Boundary Work in Sharing Practices of Informal Care

Conference: Reshaping Work in the Platform Economy (Amsterdam, 19 & 20 October, 2017)

Topic: The changing nature/experience of work in the platform economy


Drs. M.J. (Marianne) Dagevos MA

PhD candidate University of Tilburg




Boundary work in sharing practices of informal care


In a capitalist or post-capitalist society (Mason, 2015) such as the Netherlands, citizens have different options to make a living. Besides traditional fixed jobs, many people are self-employed ( in the Netherlands more than 1 million), engaged in gigs or in combinations of paid and unpaid labour. Moreover, in addition to the waged labour market the Netherlands has a long tradition of doing voluntary work ( ). 

With the rise of the platform economy, innovative and hybrid combinations emerge of paid and unpaid labour in an entrepreneurial context. Practitioners in the platform economy also explore the boundaries between the domestic sphere and the public sphere and between market and non-market transactions. 


In order to understand the boundary work of practitioners on sharing platforms, the diverse economies research program (Gibson-Graham 1996, 2006, 2008, 2013, 2014) offers a useful theoretical framework. In this approach, mainstream economic categories such as enterprise, labour, property, transactions and finance are rethought and reframed, questioning the dualisms and dominance relations. Moreover, diverse economic activities which tend to be hidden or marginalized in mainstream economic studies are highlighted, ‘making them more real and more credible as objects of policy and activism’ (Gibson-Graham, 2008: 618). 


In this paper the diverse economies framework is used to analyse the boundary work done by sharing practitioners with a specific focus on the categories labour, enterprise and transactions. 

The research focuses on three cases of sharing platforms enabling informal care and wellbeing, in particular on the suppliers of informal care who deal most with the indicated boundaries. 

The cases are: sharing platform WeHelpen, where the suppliers are volunteers; platform for sharing meals Thuisafgehaald, where the suppliers are home cooks; and platform for informal care SaaraanHuis, where the suppliers are professionals.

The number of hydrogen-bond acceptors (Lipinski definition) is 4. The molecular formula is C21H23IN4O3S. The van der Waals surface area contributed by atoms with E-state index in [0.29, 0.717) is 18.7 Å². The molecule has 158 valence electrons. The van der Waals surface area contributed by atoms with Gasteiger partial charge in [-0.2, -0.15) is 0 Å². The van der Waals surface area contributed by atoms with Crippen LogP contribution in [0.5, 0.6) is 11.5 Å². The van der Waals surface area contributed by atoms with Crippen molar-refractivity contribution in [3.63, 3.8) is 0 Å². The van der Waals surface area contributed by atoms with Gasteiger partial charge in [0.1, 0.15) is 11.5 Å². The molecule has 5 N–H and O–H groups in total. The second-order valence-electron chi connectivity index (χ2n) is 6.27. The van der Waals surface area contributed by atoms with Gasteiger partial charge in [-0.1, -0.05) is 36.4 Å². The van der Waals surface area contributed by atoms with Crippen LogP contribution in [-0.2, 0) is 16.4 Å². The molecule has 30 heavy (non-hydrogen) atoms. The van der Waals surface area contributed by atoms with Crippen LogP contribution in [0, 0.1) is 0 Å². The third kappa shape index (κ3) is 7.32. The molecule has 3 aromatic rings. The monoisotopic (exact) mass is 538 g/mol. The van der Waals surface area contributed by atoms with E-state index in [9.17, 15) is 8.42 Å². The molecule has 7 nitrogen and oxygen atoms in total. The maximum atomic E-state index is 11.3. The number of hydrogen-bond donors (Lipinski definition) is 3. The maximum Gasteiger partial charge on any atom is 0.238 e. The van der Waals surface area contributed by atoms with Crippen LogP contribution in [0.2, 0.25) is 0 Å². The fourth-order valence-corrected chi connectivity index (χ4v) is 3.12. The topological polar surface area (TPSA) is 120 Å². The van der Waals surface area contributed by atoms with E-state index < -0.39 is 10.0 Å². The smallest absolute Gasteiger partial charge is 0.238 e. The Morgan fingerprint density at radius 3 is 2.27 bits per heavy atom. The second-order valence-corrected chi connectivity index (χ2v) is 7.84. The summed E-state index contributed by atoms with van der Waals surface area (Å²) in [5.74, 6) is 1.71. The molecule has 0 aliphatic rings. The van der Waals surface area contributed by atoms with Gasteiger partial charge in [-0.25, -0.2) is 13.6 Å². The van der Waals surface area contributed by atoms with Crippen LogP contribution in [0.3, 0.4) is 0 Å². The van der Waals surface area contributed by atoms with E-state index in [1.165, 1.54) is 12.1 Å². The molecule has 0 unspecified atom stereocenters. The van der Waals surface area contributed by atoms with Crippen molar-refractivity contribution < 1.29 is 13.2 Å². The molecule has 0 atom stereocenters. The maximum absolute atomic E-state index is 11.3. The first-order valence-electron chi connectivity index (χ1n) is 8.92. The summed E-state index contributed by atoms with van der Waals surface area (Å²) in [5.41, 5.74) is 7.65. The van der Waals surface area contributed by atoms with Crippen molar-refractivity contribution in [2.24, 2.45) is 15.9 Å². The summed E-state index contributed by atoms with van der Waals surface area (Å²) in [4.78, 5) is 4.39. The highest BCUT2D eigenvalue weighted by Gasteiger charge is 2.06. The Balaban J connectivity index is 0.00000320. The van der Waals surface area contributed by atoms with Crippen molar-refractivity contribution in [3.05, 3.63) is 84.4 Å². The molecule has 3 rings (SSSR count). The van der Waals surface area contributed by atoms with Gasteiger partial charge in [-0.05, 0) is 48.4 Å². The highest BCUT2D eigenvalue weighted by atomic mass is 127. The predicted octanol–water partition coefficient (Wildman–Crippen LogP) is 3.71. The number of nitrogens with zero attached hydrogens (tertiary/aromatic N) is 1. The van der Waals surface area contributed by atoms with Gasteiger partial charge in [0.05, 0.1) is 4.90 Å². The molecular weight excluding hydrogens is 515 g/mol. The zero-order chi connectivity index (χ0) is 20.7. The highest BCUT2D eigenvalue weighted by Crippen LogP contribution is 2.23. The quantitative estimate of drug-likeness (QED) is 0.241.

A qualitative method is applied conducting semi structured interviews with the suppliers and analysing these with the diverse economies theoretical framework. Additional interviews were conducted with social entrepreneurs and community managers of the different platforms.


Next, the practices of the suppliers are compared focussing on boundary work. When labour is concerned the focus is on the public-private divide and the dualism between domestic activities and professional work. 

When enterprise is concerned the focus is on the entrepreneurial aspects of labour and the added value of the platform management. 

When transactions are concerned the focus is on the boundaries between market transactions or commodities and non-market transactions based on trust and reciprocity. 


Finally, we argue that sharing practices do lead to an exploration of the in-between spaces transcendingdualisms such as capitalist vs. non-capitalist enterprise; market vs. non-market transactions and paid vs. unpaid labour. These in-between spaces are hybrids and show different dynamics. The dynamics are still vulnerable but also hold certain potential. Above all, in the sharing practices the non-material rewards of labour such as autonomy, satisfaction, commitment and joy are re-invented (cf. Fitzmaurice, et al., 2016). 



* Fitzmaurice, C., Ladegaard, I., Attwood-Charles, W., Cansoy, M., Carfagna, L., Schor, J.B. & Wengronowitz, R. (2016). “Domesticating the market: moral exchange and the sharing economy”. Unpublished paper.

* Gibson-Graham, J.K. (1996). The End of Capitalism (as we knew it). A Feminist Critique of Political

Economy. Cambridge, Massachusetts, Oxford: Blackwell. 

* Gibson-Graham, J.K. (2006). A Postcapitalist politics. Minneapolis & London: University of Minnesota Press.

* Gibson-Graham, J.K. (2008). “Diverse economies: performative practices for ‘other worlds” Progress in Human Geography 32 (5) 613-632.

* Gibson-Graham, J.K, Cameron, J. & Healy S. (2013). Take back the Economy. An Ethical Guide for

Transforming Our Communities. Minneapolis & London: University of Minnesota Press.

 * Gibson-Graham, J.K. (2014). “Rethinking the Economy with Thick Description and Weak Theory” 

Current Antropology 55 (9) 147-153.

 * Mason, P. (2015).  PostCapitalism. A Guide to Our Future. UK, USA, Canada, Ireland, Australia, India, New Zealand, South-Africa: Allen Lane.

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